As explained in intuition of determinant : we know that determinant is the how the volume is scaled when the matrix is regarded as a projection.

Now, if we narrow down the definition of the matrix here: assuming that it is a covariance matrix, i.e., positive semi definitive and symmetric, will there be any new characteristics/intuition of determinant.

As per Ben's comments:

In a 2D space, covariance matrix represents an ellipse, which captures the distribution of a vector of 2 random variables. In such a context, what does determinant say about these 2 variables?

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  • Is there a reason that you would expect that there is a useful alternative interpretation for this narrower context? What is it that you want to do with the determinant of a covariance matrix that you couldn't do in general? – Ben Grossmann Dec 31 '20 at 14:22
  • @BenGrossmann, the covariance matrix has a geometric explanation: it captures the span of an ellipstical distribution. I am wondering if we can interpret determinant in such a context – user152503 Dec 31 '20 at 14:29
  • You could say that the determinant is simply the volume of this ellipse (divided by the volume of the unit circle) – Ben Grossmann Dec 31 '20 at 15:26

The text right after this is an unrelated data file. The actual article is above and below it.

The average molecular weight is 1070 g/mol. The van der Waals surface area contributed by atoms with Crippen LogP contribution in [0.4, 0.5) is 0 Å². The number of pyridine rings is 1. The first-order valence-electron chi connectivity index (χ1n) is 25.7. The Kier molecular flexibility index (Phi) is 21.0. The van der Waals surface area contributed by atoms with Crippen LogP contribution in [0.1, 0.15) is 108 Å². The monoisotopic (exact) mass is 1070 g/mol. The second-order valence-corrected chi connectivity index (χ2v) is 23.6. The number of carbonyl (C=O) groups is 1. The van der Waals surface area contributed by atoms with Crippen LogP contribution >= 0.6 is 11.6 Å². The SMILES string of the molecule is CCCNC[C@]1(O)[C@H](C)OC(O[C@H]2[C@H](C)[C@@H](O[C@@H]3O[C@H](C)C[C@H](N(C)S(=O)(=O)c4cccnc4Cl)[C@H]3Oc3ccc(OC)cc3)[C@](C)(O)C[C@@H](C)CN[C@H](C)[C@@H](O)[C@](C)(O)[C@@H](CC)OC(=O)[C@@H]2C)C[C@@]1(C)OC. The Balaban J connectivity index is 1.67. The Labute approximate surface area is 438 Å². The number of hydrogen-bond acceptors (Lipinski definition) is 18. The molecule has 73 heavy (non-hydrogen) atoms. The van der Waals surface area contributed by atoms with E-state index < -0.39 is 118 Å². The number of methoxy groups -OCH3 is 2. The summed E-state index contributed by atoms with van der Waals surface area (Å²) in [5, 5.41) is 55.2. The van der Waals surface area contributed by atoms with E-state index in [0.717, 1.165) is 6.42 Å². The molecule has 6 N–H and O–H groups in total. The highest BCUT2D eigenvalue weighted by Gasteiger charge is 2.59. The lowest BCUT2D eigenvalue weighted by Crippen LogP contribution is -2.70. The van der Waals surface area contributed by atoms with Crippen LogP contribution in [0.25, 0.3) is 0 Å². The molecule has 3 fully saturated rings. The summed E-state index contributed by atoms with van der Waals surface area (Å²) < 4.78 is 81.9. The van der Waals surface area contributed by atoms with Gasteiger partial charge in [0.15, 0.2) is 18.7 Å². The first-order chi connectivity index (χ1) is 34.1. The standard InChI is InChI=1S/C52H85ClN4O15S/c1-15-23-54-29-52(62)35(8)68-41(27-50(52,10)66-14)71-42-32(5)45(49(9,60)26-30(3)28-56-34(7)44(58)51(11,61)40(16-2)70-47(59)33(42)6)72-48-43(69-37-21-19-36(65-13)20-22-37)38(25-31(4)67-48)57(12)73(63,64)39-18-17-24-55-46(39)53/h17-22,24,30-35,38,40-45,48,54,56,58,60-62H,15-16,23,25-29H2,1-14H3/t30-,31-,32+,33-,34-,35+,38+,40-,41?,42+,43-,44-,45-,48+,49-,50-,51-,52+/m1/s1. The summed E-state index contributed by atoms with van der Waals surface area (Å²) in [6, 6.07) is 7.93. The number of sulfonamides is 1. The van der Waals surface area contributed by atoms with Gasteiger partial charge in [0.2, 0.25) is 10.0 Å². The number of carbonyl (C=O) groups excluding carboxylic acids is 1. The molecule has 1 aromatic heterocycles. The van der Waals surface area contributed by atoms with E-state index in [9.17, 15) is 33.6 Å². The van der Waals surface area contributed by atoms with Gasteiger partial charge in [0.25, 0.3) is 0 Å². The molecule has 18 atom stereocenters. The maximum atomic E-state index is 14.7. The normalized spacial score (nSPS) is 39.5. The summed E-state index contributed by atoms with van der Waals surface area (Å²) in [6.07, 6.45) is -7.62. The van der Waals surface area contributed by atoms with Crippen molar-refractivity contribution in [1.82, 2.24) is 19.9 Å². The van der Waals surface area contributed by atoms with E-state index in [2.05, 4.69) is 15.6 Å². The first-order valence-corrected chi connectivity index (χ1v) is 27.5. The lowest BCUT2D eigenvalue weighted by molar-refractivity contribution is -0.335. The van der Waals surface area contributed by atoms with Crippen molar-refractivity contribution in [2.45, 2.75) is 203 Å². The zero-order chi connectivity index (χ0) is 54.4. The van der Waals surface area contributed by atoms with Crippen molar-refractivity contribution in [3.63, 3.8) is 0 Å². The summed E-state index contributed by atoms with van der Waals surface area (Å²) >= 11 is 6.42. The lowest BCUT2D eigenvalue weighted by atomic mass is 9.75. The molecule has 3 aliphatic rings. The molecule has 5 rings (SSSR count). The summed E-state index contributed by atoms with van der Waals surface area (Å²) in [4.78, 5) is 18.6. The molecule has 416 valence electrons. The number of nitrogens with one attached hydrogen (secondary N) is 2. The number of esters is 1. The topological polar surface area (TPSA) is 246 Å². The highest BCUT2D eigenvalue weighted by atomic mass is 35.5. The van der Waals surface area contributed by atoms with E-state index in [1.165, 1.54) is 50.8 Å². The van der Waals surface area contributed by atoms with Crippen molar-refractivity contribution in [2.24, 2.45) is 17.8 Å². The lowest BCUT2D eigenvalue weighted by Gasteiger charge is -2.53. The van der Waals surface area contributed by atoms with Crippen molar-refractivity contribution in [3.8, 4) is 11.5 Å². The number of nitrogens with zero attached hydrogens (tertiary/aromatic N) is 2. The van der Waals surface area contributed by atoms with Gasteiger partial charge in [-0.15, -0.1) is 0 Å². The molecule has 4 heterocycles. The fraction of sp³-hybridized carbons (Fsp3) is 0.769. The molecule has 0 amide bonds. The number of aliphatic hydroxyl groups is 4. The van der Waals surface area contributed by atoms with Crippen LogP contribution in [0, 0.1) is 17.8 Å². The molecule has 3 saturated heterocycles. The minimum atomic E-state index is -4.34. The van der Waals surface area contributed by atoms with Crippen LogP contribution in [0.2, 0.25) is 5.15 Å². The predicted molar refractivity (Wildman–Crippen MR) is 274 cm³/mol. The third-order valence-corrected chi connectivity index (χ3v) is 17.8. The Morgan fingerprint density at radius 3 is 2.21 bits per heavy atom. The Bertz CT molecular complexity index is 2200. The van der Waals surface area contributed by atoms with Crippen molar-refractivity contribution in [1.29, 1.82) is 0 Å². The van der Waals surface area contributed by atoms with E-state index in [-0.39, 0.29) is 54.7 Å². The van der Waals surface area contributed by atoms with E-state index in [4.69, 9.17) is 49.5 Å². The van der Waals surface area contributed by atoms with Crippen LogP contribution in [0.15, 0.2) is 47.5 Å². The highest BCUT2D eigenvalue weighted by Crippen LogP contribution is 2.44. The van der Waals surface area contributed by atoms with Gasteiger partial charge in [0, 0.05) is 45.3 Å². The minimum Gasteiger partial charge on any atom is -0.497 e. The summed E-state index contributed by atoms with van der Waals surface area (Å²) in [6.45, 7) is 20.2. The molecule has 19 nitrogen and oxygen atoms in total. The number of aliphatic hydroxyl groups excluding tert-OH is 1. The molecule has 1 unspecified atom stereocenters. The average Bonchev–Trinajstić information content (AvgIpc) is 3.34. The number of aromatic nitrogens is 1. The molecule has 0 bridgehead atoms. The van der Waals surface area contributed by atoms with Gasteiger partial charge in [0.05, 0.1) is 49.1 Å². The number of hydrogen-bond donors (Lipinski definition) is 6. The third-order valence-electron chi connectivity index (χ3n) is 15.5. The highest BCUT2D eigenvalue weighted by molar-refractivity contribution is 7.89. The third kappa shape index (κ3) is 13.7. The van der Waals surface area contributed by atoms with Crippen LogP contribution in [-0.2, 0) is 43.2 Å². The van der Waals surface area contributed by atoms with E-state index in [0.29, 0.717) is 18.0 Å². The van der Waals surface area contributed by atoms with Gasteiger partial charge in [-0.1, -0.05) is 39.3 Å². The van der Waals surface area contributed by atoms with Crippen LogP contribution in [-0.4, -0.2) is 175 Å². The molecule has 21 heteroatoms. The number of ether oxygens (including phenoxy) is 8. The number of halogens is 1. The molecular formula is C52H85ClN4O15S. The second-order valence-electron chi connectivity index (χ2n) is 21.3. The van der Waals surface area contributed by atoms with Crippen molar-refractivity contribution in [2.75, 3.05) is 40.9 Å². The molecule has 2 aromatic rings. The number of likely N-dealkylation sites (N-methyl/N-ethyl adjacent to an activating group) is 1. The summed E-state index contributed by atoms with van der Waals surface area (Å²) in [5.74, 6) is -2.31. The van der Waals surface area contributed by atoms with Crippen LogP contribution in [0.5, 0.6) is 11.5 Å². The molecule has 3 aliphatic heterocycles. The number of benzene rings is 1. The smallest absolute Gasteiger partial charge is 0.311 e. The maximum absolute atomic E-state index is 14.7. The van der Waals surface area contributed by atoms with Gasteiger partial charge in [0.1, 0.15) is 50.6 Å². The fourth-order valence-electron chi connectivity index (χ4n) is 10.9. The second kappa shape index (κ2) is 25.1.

• perhaps not what you want, but comparing the determinant of your matrix with the product of the diagonals (Hadamard Inequality) does have some nice geometric insights – user8675309 Dec 31 '20 at 19:51

1 Answers1


If $\rho_{ij}=\operatorname{Cov}(X_i,\,X_j)$ and $Y_i:=R_{ij}X_j$ for a rotation matrix $R$ then $\operatorname{Cov}(Y_i,\,Y_j)=R_{ik}\rho_{kl}R^T_{lj}$, which for a suitable choice of $R$ is diagonal. So $\det\rho$ is the determinant of this diagonal matrix, i.e. the product of variances of the $Y_i$. This rotation places Cartesian axes along the axes of the ellipse associated with $\rho$, so the rotation-invariant determinant, being a product of eigenvalues, is proportional to the ellipse's area. (Needless to say, in higher dimensions I'd be talking about a hyperellipsoid's measure, hypervolume, volume, or whatever term you prefer.)

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